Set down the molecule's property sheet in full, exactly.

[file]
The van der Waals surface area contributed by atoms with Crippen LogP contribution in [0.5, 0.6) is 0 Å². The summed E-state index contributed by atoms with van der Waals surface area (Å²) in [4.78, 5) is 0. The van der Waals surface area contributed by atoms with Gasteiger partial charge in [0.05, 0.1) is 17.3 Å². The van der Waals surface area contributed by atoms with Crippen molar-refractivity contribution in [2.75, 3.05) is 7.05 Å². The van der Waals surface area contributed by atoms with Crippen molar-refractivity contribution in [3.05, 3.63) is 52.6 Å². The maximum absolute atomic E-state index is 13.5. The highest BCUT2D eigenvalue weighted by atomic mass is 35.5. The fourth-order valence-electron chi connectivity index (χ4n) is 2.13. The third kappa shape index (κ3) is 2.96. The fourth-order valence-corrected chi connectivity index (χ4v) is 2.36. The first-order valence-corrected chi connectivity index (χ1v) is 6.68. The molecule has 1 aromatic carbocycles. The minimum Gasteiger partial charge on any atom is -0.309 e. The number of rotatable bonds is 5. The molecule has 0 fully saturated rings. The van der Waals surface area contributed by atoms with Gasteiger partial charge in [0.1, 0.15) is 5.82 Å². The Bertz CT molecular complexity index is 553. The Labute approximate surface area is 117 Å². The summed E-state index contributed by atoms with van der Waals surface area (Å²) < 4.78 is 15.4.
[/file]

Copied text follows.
The van der Waals surface area contributed by atoms with Crippen LogP contribution in [0.5, 0.6) is 0 Å². The summed E-state index contributed by atoms with van der Waals surface area (Å²) in [4.78, 5) is 0. The van der Waals surface area contributed by atoms with Gasteiger partial charge in [0.05, 0.1) is 17.3 Å². The van der Waals surface area contributed by atoms with Crippen molar-refractivity contribution in [2.75, 3.05) is 7.05 Å². The van der Waals surface area contributed by atoms with Crippen molar-refractivity contribution in [3.05, 3.63) is 52.6 Å². The maximum absolute atomic E-state index is 13.5. The highest BCUT2D eigenvalue weighted by atomic mass is 35.5. The fourth-order valence-electron chi connectivity index (χ4n) is 2.13. The third kappa shape index (κ3) is 2.96. The fourth-order valence-corrected chi connectivity index (χ4v) is 2.36. The first-order valence-corrected chi connectivity index (χ1v) is 6.68. The molecule has 1 aromatic carbocycles. The minimum Gasteiger partial charge on any atom is -0.309 e. The number of rotatable bonds is 5. The molecule has 0 fully saturated rings. The van der Waals surface area contributed by atoms with Gasteiger partial charge in [0.1, 0.15) is 5.82 Å². The Bertz CT molecular complexity index is 553. The Labute approximate surface area is 117 Å². The summed E-state index contributed by atoms with van der Waals surface area (Å²) < 4.78 is 15.4.